State firms could end up forcing mergers or share capital injections.
Bloomberg reports that there might be more bank bailouts in China’s future as small lenders bear the growing weight of a distressed loan problem way beyond their size or scope with Guiyang Rural Commercial Bank amongst the biggest casualties after witnessing its bad debt balloon to nearly tenfold within a two-year period.
China’s campaign to crack down on financial sector risk has pushed up interbank lending costs for smaller players, further aggravated by a wider definition of nonperforming loans (NPL) that prompted banks to report more bad debt and slashed capital-adequacy ratios.
Rural commercial banks also have the highest NPL ratio amongst the country's lenders in Q1 at 3.26% which could prompt bailouts in the form of forced mergers or share capital injections. Joint stock banks and city commercial banks fare slightly better with NPL ratios of 1.7% and 1.53% respectively.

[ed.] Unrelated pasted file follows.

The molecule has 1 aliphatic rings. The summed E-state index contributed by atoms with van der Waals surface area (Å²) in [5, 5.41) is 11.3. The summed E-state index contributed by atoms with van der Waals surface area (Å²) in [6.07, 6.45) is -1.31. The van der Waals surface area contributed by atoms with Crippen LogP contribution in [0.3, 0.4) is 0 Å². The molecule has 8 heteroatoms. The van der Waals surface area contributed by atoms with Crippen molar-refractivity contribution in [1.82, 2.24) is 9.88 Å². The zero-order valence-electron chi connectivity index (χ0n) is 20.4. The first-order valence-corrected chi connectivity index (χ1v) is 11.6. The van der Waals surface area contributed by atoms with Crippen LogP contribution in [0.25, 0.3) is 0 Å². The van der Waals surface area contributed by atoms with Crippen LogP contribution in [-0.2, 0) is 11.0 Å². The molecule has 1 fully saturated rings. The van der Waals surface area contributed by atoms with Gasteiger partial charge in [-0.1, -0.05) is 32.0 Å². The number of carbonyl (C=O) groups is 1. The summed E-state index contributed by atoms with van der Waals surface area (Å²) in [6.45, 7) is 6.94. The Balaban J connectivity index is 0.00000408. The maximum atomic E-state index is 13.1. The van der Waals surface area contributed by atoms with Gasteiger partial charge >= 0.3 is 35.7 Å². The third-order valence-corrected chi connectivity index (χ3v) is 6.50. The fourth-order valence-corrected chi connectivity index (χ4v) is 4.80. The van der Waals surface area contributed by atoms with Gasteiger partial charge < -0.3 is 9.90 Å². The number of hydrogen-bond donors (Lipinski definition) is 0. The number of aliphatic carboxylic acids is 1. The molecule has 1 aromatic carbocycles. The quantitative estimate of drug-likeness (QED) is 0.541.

The country's largest lenders, on the other hand, enjoy enhanced profitability with NPL ratios of the country’s ‘Big 5’ state-owned commercial banks (SOCBs) falling from 1.7% to 1.5%, according to Natixis China Banking Monitor.
“Small and medium banks are the weakest link in the deleveraging process, because of a lack of deposits and their dependence on market funding,” said Grace Wu, head of China bank ratings at Fitch Ratings Ltd. in Hong Kong, adding that their extensive relations with non-bank financial institutions pushes up their own risk which could easily spill over to the whole financial system.
Here’s more from Bloomberg:
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